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My random number is only random for the first run???

 
 
xeys_00
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      04-09-2005

#include<iostream>
#include<cstdlib>



//This program will be a number guessing game

int main()
{
//variables for the game
int number_of_tries=0;//how many times did it take to get it right?
int current_guess=0;//the number being currently tried
int upper_limit=100;
int lower_limit=1;
int correct_number=rand()%100;//the correct number will be from no
higher than 100
while (correct_number != current_guess)
{
//user interaction
std::cout << "What is your guess? The correct number will be no higher
than 100, or lower than 1.\n";
std::cin >> current_guess;//user inputs his guess
if (current_guess > upper_limit || current_guess < lower_limit)
{
std::cout << "What, you can't read directions? The number has to be
no higher than 100, or lower than 1!!! You're Fired!!!!!\n";
std::abort();//kicks user out if input is bad
}
else if (current_guess < correct_number)
{
std::cout << "Your guess is too low. Try again\n";
number_of_tries++;
}
else if (current_guess > correct_number)
{
std::cout << "Your guess is too high. Try again\n";
number_of_tries++;
}
else if (current_guess == correct_number)
{
std::cout << "Good job! You guessed the right number!!!\n";
std::cout << "It only took you "<< number_of_tries << " tries!\n";
break;
}
}

return 0;


}


All is good for the first run. Then the wierdest thing happens... The
"random" number is always the same forever afterwards.

 
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CrayzeeWulf
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      04-09-2005
xeys_00 wrote:
> All is good for the first run. Then the wierdest thing happens... The
> "random" number is always the same forever afterwards.

The function rand() generates pseudo-random numbers. You need to use srand()
to seed it with a different seed every time you run the program in order to
generate different sequences of random number. See the following:

http://cplus.about.com/od/cprogrammi.../aa041403b.htm

Later,
--
CrayzeeWulf
 
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Johannes Bauer
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      04-09-2005
xeys_00 wrote:
> int correct_number=rand()%100;//the correct number will be from no
> higher than 100


You're not initializing the random seed. Do something like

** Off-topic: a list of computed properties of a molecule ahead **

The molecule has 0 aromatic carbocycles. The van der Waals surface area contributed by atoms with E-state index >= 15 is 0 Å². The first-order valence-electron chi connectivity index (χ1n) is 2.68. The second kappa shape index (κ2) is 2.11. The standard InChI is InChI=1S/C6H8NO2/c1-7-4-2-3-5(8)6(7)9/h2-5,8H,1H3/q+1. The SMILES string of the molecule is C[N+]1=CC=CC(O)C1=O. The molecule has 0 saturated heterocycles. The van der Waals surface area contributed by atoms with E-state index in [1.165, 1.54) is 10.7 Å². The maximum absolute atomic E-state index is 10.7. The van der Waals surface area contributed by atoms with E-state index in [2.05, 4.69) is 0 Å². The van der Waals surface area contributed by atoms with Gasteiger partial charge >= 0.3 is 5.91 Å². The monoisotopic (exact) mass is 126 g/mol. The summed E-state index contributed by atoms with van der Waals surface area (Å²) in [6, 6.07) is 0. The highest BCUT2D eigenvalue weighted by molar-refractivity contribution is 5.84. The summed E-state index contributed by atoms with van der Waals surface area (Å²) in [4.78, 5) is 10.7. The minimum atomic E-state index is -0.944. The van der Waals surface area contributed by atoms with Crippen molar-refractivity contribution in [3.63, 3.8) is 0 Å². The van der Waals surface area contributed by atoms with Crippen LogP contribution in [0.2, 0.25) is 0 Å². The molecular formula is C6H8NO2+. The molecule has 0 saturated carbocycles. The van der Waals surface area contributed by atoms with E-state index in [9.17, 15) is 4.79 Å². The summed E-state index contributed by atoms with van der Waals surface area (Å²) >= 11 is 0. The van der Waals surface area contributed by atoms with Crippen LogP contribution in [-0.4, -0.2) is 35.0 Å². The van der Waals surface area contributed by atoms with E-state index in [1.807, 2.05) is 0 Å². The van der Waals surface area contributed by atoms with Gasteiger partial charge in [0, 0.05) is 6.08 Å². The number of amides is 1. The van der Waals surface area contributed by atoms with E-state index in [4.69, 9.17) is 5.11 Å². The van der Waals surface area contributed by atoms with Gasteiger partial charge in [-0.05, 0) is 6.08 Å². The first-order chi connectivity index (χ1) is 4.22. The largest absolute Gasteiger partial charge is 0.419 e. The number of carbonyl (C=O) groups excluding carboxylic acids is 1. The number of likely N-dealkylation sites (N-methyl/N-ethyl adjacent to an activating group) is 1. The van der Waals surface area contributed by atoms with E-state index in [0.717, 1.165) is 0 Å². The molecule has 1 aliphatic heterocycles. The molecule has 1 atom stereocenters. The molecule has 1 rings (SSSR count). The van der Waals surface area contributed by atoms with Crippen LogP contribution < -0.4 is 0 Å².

srand(time(NULL));

at the very start and you'll have more "random" random numbers (although
still remaining highly deterministic).

Although in this very application not really necessary, you should
follow the advice from rand(3) how to avoid using lower-order bits in
your random numbers.

Greetings,
Johannes

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wwwolf
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      04-10-2005
Johannes Bauer wrote:
> Do something like
>
> srand(time(NULL));
>


Is there any difference at all between srand(time(NULL)); and srand(time(0));?


> you should
> follow the advice from rand(3) how to avoid using lower-order bits in
> your random numbers.


Where is this advice, and how do I get it?

Thanx for your help,

wwwolf

 
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Johannes Bauer
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      04-10-2005
wwwolf wrote:
> Johannes Bauer wrote:
>
>>Do something like
>>
>>srand(time(NULL));
>>

> Is there any difference at all between srand(time(NULL)); and srand(time(0));?


Well, yes. 0 is the number zero. NULL is the pointer zero, usually
defined as "(void*)0". The time(2) call is system specific; however on
my box, a Linux system, it demands a "time_t*" as an argument. It
requires a pointer. NULL is a pointer, 0 is not.

So when you want to go safe, use NULL, although "0" might work when your
compiler doesn't take type-safety too seriously (which _you_ should).

>>you should
>>follow the advice from rand(3) how to avoid using lower-order bits in
>>your random numbers.

>
> Where is this advice, and how do I get it?